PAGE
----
Click here to read all posts related to the Two Sessions.
“Made in China 2025” is an ambitious industrial master plan released in 2014 with the explicit goal of turning China into a manufacturing superpower and challenging the market dominance of advanced economies, while at the same time holding off rising competition from other developing countries. Premier Li Keqiang, in his opening address of the Two Sessions, stated that international companies were welcome to participate and would “enjoy the same preferential policies under Made in China 2025.” However, domestic market-share targets, large-scale subsidies for domestic firms, and government financing of overseas technology acquisitions have led many to see the initiative as a form of economic nationalism.
Conquering Tomorrow While Keeping the Past
Made in China 2025 is forward-looking and aims to control tomorrow’s technologies, particularly those related to smart manufacturing. The plan envisions a mastery of high-end technology segments such as robotics, semiconductor chips and big data analytics, among other identified ‘winners.’ The head of the National Development and Reform Commission (NDRC), Ning Jizhe, stated during the Two Sessions that: “Made in China 2025 is focusing on high-end, intelligent, and sustainable manufacturing.” The plan is also a defensive strategy to protect low-end manufacturing segments that are threatened by other developing countries as Chinese wages rise. Advanced manufacturing and digital transformation have been identified as the best way of maintaining an advantage. Unlike the West, China intends on keeping its manufacturing base, from textiles to low-end electronics, even as the country aims to move up the value chain.
To meet the goals laid out in Made in China 2025, the government is using a mix of policy measures that favor domestic companies. These include various forms of market access barriers. Large swathes of China’s economy have been labelled off-limits to foreign participation. These include areas often designated as “critical infrastructure” such as telecom, energy and finance, and have also been extending to other sectors such as the internet, entertainment and education. Indirect barriers such as cybersecurity regulations and standards also provide the government with tailored instruments to create advantages for domestic players. Perhaps the most crucial part of Made in China 2025 has been overseas technology acquisition, often politically driven and financially supported by Chinese government funds. This is crucial if China is to meet its Made in China 2025 objectives.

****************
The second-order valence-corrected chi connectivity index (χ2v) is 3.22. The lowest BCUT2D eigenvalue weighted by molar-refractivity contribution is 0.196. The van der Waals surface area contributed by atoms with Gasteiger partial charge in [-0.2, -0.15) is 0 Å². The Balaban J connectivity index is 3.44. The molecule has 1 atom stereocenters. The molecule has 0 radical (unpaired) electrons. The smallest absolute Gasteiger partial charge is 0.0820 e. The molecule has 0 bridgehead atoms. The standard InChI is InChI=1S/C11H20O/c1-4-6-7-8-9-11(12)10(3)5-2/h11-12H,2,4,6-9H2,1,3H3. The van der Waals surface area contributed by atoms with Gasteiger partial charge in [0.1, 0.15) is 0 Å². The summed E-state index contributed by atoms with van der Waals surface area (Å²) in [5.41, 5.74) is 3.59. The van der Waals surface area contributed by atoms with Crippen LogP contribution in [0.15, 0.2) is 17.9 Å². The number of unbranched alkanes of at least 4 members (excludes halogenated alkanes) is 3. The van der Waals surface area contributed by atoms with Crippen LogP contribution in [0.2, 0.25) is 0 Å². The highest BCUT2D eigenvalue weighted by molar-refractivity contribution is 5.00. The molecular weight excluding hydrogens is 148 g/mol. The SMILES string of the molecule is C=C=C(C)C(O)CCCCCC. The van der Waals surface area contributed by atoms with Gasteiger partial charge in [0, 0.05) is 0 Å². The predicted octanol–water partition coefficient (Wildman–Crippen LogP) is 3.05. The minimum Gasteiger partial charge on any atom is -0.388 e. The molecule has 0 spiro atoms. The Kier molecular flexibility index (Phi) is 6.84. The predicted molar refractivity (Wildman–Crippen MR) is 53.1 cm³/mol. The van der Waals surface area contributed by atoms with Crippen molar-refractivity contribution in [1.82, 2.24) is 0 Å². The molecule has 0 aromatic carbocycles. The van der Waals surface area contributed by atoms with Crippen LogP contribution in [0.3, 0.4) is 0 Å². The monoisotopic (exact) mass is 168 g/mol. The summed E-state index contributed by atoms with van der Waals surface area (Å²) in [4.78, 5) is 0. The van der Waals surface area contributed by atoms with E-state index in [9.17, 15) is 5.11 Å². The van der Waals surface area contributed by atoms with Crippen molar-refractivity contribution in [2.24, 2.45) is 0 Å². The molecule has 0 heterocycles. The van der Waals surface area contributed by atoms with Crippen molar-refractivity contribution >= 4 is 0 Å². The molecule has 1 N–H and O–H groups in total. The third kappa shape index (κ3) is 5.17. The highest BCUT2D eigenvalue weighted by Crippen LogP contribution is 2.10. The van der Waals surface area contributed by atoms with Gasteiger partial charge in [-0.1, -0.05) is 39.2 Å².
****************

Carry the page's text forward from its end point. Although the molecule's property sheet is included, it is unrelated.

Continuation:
Pressure on Foreign Businesses
Foreign companies in China are increasingly being pressured, if not required, to contribute to China’s technology upgrading agenda laid out in Made in China 2025. Businesses in China are not only facing competition from domestic firms that are slowly catching up, but also face the risk of Chinese firms acquiring their international competitor. A business that becomes Chinese through acquisition can then receive government support and other domestic advantages, potentially putting their foreign business competition at an immediate and severe competitive disadvantage both domestically and globally.
In the face of Made in China 2025 and other industrial upgrading policies, there are increasing calls for trade and investment reciprocity. Several recent high-profile acquisition attempts by Chinese firms in Europe and the United States have been blocked, including the purchase of the semiconductor company Aixtron by the Fujian Grand Chip Company. As China 2025 cannot succeed without the technology and participation of foreign companies, the time might be right for the country to craft a new type of relationship with multinational companies, one which matches the win-win rhetoric of this year’s Two Sessions.
This piece was written with assistance from Yining Yuan.
Download our full report here or read it below via Scribd.